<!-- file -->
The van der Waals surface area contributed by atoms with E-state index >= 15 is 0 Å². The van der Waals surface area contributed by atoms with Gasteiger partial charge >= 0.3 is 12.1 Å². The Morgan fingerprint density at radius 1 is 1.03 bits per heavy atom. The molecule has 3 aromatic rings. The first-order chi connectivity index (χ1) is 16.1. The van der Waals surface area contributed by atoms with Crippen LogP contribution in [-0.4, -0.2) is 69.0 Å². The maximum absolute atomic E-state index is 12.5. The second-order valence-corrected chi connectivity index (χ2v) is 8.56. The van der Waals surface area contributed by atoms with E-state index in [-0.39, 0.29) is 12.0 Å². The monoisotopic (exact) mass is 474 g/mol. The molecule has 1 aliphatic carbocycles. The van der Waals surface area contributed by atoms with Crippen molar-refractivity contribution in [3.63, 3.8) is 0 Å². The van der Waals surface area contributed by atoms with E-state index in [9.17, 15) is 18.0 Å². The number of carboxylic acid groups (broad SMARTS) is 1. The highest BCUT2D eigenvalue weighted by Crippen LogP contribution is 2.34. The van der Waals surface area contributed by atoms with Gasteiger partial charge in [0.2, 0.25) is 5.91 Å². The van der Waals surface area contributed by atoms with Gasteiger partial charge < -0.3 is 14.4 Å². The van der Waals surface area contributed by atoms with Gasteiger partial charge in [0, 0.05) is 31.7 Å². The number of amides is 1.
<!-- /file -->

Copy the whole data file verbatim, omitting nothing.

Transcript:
The van der Waals surface area contributed by atoms with E-state index >= 15 is 0 Å². The van der Waals surface area contributed by atoms with Gasteiger partial charge >= 0.3 is 12.1 Å². The Morgan fingerprint density at radius 1 is 1.03 bits per heavy atom. The molecule has 3 aromatic rings. The first-order chi connectivity index (χ1) is 16.1. The van der Waals surface area contributed by atoms with Crippen LogP contribution in [-0.4, -0.2) is 69.0 Å². The maximum absolute atomic E-state index is 12.5. The second-order valence-corrected chi connectivity index (χ2v) is 8.56. The van der Waals surface area contributed by atoms with E-state index in [-0.39, 0.29) is 12.0 Å². The monoisotopic (exact) mass is 474 g/mol. The molecule has 1 aliphatic carbocycles. The van der Waals surface area contributed by atoms with Crippen molar-refractivity contribution in [3.63, 3.8) is 0 Å². The van der Waals surface area contributed by atoms with E-state index in [9.17, 15) is 18.0 Å². The number of carboxylic acid groups (broad SMARTS) is 1. The highest BCUT2D eigenvalue weighted by Crippen LogP contribution is 2.34. The van der Waals surface area contributed by atoms with Gasteiger partial charge in [0.2, 0.25) is 5.91 Å². The van der Waals surface area contributed by atoms with Gasteiger partial charge < -0.3 is 14.4 Å². The van der Waals surface area contributed by atoms with Gasteiger partial charge in [0, 0.05) is 31.7 Å². The number of amides is 1.